D.C. Circuit Affirms Latham’s Whirlwind Win Invalidating Drug Price Disclosure Rule

Unanimous panel upholds Latham victory that went from filing a complaint to invalidation of a federal rule in 24 days.

June 17, 2020

Latham secured a major victory for three pharmaceutical company clients—Merck, Eli Lilly, and Amgen—in litigation about a federal rule that would have required the companies (and every other pharmaceutical manufacturer) to include their wholesale list prices when advertising their drugs on television. On June 16, 2020, a unanimous panel of the US Court of Appeals for the District of Columbia Circuit affirmed Latham’s successful challenge to the rule in an opinion that will likely be an important precedent for future litigation involving question of federal agencies’ statutory authority.

The case involved a rule promulgated by the Centers for Medicare & Medicaid Services within the Department of Health and Human Services (HHS). The Latham team had challenged the rule in the US District Court for the District of Columbia in June 2019 and leveled both a statutory and constitutional argument: (i) that the rule was beyond HHS’s statutory authority to adopt and (ii) that the compelled disclosure would be confusing and potentially misleading to patients, in violation of the First Amendment. The case went from filing to judgment in just 24 days. Just a day before the rule was slated to take effect, Latham prevailed on its statutory challenge when the District Court converted the motion for a stay of the rule’s effective date into a motion for judgment on the merits and invalidated the rule. HHS appealed the ruling, arguing that that the District Court’s analysis of HHS’s statutory authority was flawed. Latham briefed the appeal for the pharmaceutical companies and partner Rick Bress argued before the D.C. Circuit on January 13, 2020.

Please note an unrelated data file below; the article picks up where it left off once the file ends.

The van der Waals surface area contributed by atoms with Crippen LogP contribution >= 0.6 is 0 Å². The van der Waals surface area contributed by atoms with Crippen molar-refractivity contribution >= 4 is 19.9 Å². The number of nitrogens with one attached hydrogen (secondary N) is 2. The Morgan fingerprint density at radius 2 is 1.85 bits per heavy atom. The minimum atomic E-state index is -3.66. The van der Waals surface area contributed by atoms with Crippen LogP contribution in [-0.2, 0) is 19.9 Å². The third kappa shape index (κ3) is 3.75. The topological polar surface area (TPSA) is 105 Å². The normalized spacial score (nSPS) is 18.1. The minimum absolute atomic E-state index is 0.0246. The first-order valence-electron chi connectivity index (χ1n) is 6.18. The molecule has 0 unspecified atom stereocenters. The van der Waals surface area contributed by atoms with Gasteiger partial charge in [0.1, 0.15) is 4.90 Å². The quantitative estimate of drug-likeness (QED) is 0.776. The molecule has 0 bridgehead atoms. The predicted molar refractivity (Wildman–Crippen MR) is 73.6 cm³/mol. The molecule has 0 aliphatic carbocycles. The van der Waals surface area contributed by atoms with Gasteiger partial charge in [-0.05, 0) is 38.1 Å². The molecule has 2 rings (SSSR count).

In an opinion that closely tracks Latham’s textual and statutory arguments, the D.C. Circuit affirmed, rejecting HHS’s arguments that the rule was a valid exercise of its statutory authority. The Court relied on the text of the statutory provisions HHS invoked, which authorize HHS to issue rules “necessary to the efficient administration of the functions with which [HHS] is charged,” 42 U.S.C. § 1302(a), and rules “necessary to carry out the administration of the insurance programs under” Medicare, 42 U.S.C. § 1395hh(a)(1). Latham had argued that HHS’s rule did not pass muster under the ordinary meaning of these provisions. After closely examining the statutory provisions and the rule itself, the Court found “no reasoned statutory basis for [the rule’s] far-flung reach and misaligned obligations,” and concluded that its “blunderbuss operation falls beyond any reasonable exercise of [HHS’s] statutorily assigned power.” In closing, the Court noted that while HHS’s “regulatory authority is broad,” it “may not “move the goalposts to wherever [it] kicks the ball.”

Along with Bress, Latham’s team on appeal included partners Daniel Meron and Michael Bern, counsel Sarah Gragert, associates Caroline Flynn, Gregory in den Berken, and Annie Wilson. The team also benefited immensely from a moot court panel consisting of partner Matthew Brill and associates Samir Deger-Sen, and Tyce Walters.

 
 
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